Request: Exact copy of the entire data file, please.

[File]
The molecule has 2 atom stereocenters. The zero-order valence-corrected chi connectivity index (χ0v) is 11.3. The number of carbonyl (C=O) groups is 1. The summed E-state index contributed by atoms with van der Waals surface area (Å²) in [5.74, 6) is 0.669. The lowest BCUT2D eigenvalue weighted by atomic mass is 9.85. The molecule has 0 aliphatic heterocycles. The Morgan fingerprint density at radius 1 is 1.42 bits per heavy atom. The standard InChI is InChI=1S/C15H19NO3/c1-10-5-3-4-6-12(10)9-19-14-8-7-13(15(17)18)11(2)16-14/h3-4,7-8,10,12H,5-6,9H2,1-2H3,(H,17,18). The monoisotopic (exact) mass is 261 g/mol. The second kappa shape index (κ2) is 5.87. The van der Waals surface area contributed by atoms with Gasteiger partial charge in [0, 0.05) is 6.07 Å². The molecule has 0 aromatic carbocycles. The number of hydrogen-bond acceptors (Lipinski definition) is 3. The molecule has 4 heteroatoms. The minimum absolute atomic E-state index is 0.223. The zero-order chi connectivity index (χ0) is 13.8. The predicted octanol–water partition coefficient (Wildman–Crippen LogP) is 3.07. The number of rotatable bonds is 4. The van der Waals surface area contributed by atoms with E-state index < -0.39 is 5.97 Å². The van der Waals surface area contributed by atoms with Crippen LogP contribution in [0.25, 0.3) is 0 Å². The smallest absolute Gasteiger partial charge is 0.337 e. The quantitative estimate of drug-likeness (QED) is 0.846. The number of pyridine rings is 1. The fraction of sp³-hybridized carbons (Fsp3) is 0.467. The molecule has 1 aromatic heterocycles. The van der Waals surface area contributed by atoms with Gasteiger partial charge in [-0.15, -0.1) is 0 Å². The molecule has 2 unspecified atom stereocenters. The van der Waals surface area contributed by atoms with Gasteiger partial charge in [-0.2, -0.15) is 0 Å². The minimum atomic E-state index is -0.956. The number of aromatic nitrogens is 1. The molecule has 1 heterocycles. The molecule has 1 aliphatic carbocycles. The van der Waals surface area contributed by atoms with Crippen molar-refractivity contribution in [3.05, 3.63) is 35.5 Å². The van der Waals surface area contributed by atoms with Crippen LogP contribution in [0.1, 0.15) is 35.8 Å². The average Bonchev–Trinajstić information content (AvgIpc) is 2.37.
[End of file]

The molecule has 2 atom stereocenters. The zero-order valence-corrected chi connectivity index (χ0v) is 11.3. The number of carbonyl (C=O) groups is 1. The summed E-state index contributed by atoms with van der Waals surface area (Å²) in [5.74, 6) is 0.669. The lowest BCUT2D eigenvalue weighted by atomic mass is 9.85. The molecule has 0 aliphatic heterocycles. The Morgan fingerprint density at radius 1 is 1.42 bits per heavy atom. The standard InChI is InChI=1S/C15H19NO3/c1-10-5-3-4-6-12(10)9-19-14-8-7-13(15(17)18)11(2)16-14/h3-4,7-8,10,12H,5-6,9H2,1-2H3,(H,17,18). The monoisotopic (exact) mass is 261 g/mol. The second kappa shape index (κ2) is 5.87. The van der Waals surface area contributed by atoms with Gasteiger partial charge in [0, 0.05) is 6.07 Å². The molecule has 0 aromatic carbocycles. The number of hydrogen-bond acceptors (Lipinski definition) is 3. The molecule has 4 heteroatoms. The minimum absolute atomic E-state index is 0.223. The zero-order chi connectivity index (χ0) is 13.8. The predicted octanol–water partition coefficient (Wildman–Crippen LogP) is 3.07. The number of rotatable bonds is 4. The van der Waals surface area contributed by atoms with E-state index < -0.39 is 5.97 Å². The van der Waals surface area contributed by atoms with Crippen LogP contribution in [0.25, 0.3) is 0 Å². The smallest absolute Gasteiger partial charge is 0.337 e. The quantitative estimate of drug-likeness (QED) is 0.846. The number of pyridine rings is 1. The fraction of sp³-hybridized carbons (Fsp3) is 0.467. The molecule has 1 aromatic heterocycles. The van der Waals surface area contributed by atoms with Gasteiger partial charge in [-0.15, -0.1) is 0 Å². The molecule has 2 unspecified atom stereocenters. The van der Waals surface area contributed by atoms with Gasteiger partial charge in [-0.2, -0.15) is 0 Å². The minimum atomic E-state index is -0.956. The number of aromatic nitrogens is 1. The molecule has 1 heterocycles. The molecule has 1 aliphatic carbocycles. The van der Waals surface area contributed by atoms with Crippen molar-refractivity contribution in [3.05, 3.63) is 35.5 Å². The van der Waals surface area contributed by atoms with Crippen LogP contribution in [0.1, 0.15) is 35.8 Å². The average Bonchev–Trinajstić information content (AvgIpc) is 2.37.